The CC Competition boxing gloves are only sold in blue and red, providing few choices. As for the color distribution, it varies depending on what part of the glove you’re looking at. For example, on the blue pair, the trimming is lighter than on other parts of the glove. This might bother some, but I personally enjoy the contrast. That being said, it’s only a minor difference. Aside from the trimmings and the top part of the glove, the rest is dark black leather, which allows the blue to really pop. On the thumb is a white insignia with an outline of Thailand and a caption reading, “Hand Made in Thailand” and beneath that, “Premium Quality.” The strap also reminds the customer of the quality and origin of these gloves as it features a similar insignia and a Combat Corner in gold stitching. In short, aside from a few distinguishing features, these gloves have a pleasantly simple appearance.

MATERIALS: 9/10

They’re made from 100% cowhide leather and multi-layered foams. The toughness of the leather makes them highly resistant to scratches and other kinds of superficial damage. As for the foam inserts, they are extremely durable and excellent at absorbing tough blows. You’ll typically want to avoid using competition gloves for bag-work as this particular activity tends to cause the greatest amount of wear and tear. But the combination of cowhide leather and multi-layered foam inserts makes them tougher and better suited for bag work than your usual pair of competition gloves.

CRAFTSMANSHIP: 9/10

Both the grip bar and outside padding on these are accentuated, even more so than on some 12 and 14oz gloves. This provides greater protection while punching and in situations where you’re forced to take kicks on the gloves. This makes sense considering they were designed with competition in mind, where the risk of injury is always heightened. So in terms of protection, these gloves score high. Another thing I noticed is that its Velcro surface extends under the wrist, providing a tighter fit. This feature makes these gloves accessible to people with varying wrist sizes. One drawback is that it tends to leave a lot of exposed Velcro, and since Velcro is a very coarse material, this can cause your opponent or training partner rug-burn when clinch fighting.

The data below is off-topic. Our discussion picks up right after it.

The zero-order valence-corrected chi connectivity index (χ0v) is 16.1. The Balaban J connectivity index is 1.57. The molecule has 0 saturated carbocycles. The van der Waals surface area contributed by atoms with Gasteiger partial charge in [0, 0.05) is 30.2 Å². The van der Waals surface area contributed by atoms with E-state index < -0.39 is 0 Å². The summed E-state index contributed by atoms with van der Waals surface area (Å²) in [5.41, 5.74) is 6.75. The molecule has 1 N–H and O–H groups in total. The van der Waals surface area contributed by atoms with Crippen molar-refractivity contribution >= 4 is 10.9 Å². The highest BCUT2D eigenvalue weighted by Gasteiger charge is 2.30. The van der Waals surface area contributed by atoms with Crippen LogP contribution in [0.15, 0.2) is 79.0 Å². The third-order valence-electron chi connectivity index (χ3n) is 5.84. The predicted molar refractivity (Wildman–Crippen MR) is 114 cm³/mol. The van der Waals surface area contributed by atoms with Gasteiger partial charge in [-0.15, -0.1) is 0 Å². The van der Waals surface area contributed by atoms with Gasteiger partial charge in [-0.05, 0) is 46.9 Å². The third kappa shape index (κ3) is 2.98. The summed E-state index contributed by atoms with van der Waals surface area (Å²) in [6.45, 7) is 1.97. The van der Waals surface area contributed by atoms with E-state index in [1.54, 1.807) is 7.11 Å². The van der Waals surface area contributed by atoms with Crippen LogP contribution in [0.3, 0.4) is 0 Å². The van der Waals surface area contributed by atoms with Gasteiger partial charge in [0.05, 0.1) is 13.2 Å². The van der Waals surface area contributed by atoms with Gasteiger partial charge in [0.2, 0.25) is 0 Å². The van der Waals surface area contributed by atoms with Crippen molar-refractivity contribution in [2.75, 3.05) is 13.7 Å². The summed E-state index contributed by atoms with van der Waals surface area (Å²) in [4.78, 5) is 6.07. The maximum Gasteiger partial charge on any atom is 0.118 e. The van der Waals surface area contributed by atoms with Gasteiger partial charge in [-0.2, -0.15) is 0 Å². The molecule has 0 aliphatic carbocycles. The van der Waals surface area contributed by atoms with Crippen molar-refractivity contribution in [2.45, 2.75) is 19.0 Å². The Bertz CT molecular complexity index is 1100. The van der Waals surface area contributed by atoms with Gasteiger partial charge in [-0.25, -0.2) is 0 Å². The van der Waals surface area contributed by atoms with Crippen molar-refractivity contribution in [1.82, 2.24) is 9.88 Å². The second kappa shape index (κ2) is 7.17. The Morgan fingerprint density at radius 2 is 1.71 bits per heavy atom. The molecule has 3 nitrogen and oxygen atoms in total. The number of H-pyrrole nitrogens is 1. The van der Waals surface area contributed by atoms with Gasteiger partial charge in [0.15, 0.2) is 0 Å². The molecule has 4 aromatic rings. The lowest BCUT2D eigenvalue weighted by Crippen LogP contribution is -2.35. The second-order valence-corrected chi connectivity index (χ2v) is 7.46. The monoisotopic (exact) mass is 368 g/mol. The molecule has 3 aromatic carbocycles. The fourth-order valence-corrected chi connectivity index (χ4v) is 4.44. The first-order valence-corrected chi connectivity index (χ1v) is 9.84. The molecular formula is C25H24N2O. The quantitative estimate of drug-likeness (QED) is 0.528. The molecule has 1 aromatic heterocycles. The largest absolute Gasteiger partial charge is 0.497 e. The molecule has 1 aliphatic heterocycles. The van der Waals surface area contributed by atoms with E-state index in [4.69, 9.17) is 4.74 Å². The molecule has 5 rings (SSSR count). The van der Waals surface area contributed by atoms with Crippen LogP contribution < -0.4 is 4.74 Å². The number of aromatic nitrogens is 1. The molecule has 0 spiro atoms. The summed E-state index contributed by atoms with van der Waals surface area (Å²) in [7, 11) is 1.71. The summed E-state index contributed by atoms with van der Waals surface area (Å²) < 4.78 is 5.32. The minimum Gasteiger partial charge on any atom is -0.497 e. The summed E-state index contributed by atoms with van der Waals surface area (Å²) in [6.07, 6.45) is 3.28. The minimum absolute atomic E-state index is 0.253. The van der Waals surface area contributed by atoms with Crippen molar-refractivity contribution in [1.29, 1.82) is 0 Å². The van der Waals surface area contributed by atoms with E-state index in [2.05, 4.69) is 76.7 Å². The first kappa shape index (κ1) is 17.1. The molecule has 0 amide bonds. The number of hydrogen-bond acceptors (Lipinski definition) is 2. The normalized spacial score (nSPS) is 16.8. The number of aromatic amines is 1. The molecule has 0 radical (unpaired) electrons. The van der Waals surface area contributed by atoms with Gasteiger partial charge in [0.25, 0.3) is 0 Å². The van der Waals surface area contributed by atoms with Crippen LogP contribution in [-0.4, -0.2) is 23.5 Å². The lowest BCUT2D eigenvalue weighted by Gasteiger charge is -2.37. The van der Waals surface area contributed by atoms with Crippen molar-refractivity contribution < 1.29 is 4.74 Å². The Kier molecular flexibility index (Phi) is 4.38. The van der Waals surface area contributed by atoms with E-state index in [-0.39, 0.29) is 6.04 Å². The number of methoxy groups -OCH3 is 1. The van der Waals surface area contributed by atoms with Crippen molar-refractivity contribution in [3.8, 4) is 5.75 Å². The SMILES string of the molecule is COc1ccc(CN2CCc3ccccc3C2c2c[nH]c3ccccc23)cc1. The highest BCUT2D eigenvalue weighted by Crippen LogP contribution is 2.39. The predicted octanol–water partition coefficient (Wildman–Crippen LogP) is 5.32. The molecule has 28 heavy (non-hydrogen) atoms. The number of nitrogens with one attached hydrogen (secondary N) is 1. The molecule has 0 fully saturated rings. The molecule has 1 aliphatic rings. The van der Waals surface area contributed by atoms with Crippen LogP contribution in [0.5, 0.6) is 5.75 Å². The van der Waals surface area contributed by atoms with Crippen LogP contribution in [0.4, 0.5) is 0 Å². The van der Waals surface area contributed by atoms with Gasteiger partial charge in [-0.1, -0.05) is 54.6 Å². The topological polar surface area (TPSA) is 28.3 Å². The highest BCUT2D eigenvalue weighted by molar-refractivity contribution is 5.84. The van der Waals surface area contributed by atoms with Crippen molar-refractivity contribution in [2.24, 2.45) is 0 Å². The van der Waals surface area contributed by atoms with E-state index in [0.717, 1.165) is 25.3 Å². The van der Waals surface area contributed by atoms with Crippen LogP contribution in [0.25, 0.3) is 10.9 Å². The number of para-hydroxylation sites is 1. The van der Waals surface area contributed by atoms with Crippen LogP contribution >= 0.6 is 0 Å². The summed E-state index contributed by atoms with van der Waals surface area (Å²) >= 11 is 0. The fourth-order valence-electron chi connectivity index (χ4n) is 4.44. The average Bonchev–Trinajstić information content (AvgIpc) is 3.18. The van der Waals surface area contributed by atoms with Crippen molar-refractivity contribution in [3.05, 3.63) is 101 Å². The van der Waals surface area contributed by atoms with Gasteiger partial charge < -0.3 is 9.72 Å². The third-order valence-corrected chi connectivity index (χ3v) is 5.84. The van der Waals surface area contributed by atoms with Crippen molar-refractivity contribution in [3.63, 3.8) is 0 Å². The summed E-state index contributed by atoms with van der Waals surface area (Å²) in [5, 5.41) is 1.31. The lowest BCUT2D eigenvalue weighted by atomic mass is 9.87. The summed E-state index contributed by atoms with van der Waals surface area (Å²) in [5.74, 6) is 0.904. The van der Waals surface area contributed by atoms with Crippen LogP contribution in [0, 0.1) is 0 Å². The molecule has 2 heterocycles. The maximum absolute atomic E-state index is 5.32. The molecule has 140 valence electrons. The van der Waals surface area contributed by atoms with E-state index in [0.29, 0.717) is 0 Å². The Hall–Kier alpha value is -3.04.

COMFORT/USE: 9/10

Initially, these gloves were extremely tight and provided little to no wiggle room. This made it harder to open and close my hands while wearing them, making the following tasks more difficult: closing your fists at the end of punches, spreading your hands when throwing elbows, navigating the clinch, and lastly, catching and parrying kicks. All of these require the ability to open and close your hands with ease. Thus, the initial tightness of the gloves was an inconvenience. That being said, this became less of a problem with time and continued use. Eventually, the foam inserts began to soften, the leather stretched a bit, and the gloves themselves gained a looser and more comfortable feel. In other words, the comfortability of these gloves really depends on how often they’re used.

CONCLUSION: 9/10

Combat Corner’s 10oz competition gloves were clearly designed with efficiency in mind. The materials used to construct these gloves are incredibly durable, providing lasting quality and continued protection over time. The only drawback to this is that they’re initially very stiff, and, in comparison to other gloves, take longer to break in. But after a few months of consistent use, maximum comfort is added to their overall quality.

Score: 9/10